As opioid overdose deaths continued to mount in Maryland last year, state lawmakers asked medical marijuana regulators to determine whether cannabis could be effective at treating addiction to heroin, fentanyl and oxycodone.
The answer—not really—was submitted to the General Assembly this week by the Maryland Medical Cannabis Commission.
“A comprehensive review of existing medical literature shows that there is no credible scientific evidence backing up the claims that cannabis is beneficial in treating addiction, and that there is some evidence suggesting that it may exacerbate substance use and dependency issues,” the commission’s 20-page report states.
What works best is medication-assisted treatment with buprenorphine, methadone and naltrexone, the report states.
But the study’s authors did find “mounting anecdotal evidence” that medical marijuana “may offer an effective tool for lowering” opioid cravings and for addressing withdrawal symptoms such as “nausea, diarrhea, muscle spasms, insomnia, and anxiety.”
In addition, medical cannabis may be less risky than those opiate-based medications, which can be deadly if abused. The report states that some patients experienced better treatment outcomes when supplementing those medications with cannabis.
When the Assembly considered adding opioid-use disorder as a qualifying ailment that could be treated by medical marijuana last year, the biggest medical groups in the nation and state came out against the idea. They had two main objections: creating another drug dependency for patients and the lack of scientific evidence.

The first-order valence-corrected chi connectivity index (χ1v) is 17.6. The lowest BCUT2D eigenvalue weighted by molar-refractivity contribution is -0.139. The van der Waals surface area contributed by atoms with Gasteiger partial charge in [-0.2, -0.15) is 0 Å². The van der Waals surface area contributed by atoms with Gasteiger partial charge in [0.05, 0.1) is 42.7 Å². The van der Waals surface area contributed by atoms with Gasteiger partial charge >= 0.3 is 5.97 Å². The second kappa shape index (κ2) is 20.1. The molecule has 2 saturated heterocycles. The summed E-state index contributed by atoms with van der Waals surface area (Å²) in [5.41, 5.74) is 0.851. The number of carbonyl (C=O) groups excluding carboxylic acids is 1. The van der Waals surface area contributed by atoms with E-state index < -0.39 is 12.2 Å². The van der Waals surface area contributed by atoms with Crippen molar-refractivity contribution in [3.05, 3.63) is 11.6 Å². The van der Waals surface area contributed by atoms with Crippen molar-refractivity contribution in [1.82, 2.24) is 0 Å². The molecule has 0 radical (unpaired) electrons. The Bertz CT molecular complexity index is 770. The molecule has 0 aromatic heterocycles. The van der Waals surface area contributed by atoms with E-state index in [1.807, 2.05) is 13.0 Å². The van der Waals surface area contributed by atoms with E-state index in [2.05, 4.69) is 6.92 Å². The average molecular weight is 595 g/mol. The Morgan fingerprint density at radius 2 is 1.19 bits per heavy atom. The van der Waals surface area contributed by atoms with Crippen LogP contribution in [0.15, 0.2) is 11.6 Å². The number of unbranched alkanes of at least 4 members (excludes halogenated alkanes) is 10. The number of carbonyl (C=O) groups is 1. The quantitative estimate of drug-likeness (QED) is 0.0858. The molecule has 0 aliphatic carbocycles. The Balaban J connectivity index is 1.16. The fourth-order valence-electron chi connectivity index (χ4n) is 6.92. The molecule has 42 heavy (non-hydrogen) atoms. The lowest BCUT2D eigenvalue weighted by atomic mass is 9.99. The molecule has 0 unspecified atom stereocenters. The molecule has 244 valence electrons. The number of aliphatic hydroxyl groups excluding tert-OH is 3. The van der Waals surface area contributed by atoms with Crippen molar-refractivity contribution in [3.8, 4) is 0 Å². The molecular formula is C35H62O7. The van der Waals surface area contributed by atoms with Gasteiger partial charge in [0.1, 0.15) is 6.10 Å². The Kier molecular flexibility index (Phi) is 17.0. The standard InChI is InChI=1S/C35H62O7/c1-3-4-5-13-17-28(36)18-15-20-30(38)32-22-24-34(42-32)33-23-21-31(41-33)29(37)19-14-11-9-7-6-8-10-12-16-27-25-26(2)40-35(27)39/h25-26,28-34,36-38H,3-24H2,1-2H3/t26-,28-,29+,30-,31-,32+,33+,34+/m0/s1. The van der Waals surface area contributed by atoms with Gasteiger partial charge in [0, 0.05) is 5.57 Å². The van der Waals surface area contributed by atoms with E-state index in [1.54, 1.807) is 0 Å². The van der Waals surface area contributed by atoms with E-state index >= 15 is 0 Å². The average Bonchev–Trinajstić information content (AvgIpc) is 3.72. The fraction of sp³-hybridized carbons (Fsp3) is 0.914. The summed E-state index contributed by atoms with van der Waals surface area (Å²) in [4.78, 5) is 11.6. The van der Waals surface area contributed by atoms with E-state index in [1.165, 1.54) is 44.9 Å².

The lack of research, however, reveals a catch-22. Because the federal government has classified cannabis as a Schedule I controlled substance—meaning it is labeled as having no accepted medical use and a high potential for abuse—research is not easy to conduct without getting in trouble.
But given that 33 states and Washington have approved marijuana programs for medical or recreational use, the Drug Enforcement Administration and the Food and Drug Administration “acknowledge that more research is needed on the medical effectiveness of cannabis, and each has begun to loosen the restrictions on cannabis research,” the study states.
Maryland isn’t the only state considering cannabis as an opioid addiction treatment.
“From 2016-2018, at least seven state legislatures considered bills that would expressly add (opioid use disorder) to the list of medical cannabis qualifying conditions,” the report states.
The majority—Arizona, Massachusetts, Hawaii, Maine and New Mexico—rejected the concept.
In 2018, New Jersey, New York and Pennsylvania became the first states to approve the idea—with various caveats.
New York, for example, only allows opioid addicts to use medical cannabis as a replacement “if the patient is enrolled in a certified treatment program,” the report states. Pennsylvania permits the treatment but only if all other treatments have been tried and failed and only if it’s prescribed along with other traditional therapies.
Those states’ actions could result in the production of research that is currently lacking.
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